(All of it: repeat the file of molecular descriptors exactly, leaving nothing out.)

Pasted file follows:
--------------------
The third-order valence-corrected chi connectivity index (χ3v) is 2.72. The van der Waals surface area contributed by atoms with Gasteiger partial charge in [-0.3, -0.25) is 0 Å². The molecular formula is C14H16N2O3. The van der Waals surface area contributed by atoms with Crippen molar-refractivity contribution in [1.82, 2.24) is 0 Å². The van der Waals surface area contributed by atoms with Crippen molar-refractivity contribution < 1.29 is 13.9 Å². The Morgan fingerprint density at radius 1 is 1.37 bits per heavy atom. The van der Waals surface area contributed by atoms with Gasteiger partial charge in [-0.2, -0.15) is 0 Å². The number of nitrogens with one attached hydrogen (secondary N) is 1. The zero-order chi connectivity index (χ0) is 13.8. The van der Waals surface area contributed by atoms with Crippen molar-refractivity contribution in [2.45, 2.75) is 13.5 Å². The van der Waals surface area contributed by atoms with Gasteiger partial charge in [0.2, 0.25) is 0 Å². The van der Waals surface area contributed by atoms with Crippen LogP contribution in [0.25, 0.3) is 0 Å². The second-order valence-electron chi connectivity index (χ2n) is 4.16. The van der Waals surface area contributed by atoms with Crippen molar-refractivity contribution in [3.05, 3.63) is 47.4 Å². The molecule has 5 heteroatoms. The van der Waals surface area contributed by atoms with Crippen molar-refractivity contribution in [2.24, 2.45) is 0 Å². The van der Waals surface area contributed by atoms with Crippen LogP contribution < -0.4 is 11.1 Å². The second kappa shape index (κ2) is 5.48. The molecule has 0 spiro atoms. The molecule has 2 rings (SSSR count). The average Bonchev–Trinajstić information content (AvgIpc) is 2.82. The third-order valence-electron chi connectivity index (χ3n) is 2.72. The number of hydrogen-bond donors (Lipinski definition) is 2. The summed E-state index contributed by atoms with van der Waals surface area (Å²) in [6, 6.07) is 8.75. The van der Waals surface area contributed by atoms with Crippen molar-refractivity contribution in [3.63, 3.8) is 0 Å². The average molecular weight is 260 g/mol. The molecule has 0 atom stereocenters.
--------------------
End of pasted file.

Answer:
The third-order valence-corrected chi connectivity index (χ3v) is 2.72. The van der Waals surface area contributed by atoms with Gasteiger partial charge in [-0.3, -0.25) is 0 Å². The molecular formula is C14H16N2O3. The van der Waals surface area contributed by atoms with Crippen molar-refractivity contribution in [1.82, 2.24) is 0 Å². The van der Waals surface area contributed by atoms with Crippen molar-refractivity contribution < 1.29 is 13.9 Å². The Morgan fingerprint density at radius 1 is 1.37 bits per heavy atom. The van der Waals surface area contributed by atoms with Gasteiger partial charge in [-0.2, -0.15) is 0 Å². The number of nitrogens with one attached hydrogen (secondary N) is 1. The zero-order chi connectivity index (χ0) is 13.8. The van der Waals surface area contributed by atoms with Crippen molar-refractivity contribution in [2.45, 2.75) is 13.5 Å². The van der Waals surface area contributed by atoms with Gasteiger partial charge in [0.2, 0.25) is 0 Å². The van der Waals surface area contributed by atoms with Crippen LogP contribution in [0.25, 0.3) is 0 Å². The second-order valence-electron chi connectivity index (χ2n) is 4.16. The van der Waals surface area contributed by atoms with Crippen molar-refractivity contribution in [3.05, 3.63) is 47.4 Å². The molecule has 5 heteroatoms. The van der Waals surface area contributed by atoms with Crippen molar-refractivity contribution in [2.24, 2.45) is 0 Å². The van der Waals surface area contributed by atoms with Crippen LogP contribution < -0.4 is 11.1 Å². The second kappa shape index (κ2) is 5.48. The molecule has 0 spiro atoms. The molecule has 2 rings (SSSR count). The average Bonchev–Trinajstić information content (AvgIpc) is 2.82. The third-order valence-electron chi connectivity index (χ3n) is 2.72. The number of hydrogen-bond donors (Lipinski definition) is 2. The summed E-state index contributed by atoms with van der Waals surface area (Å²) in [6, 6.07) is 8.75. The van der Waals surface area contributed by atoms with Crippen molar-refractivity contribution in [3.63, 3.8) is 0 Å². The average molecular weight is 260 g/mol. The molecule has 0 atom stereocenters.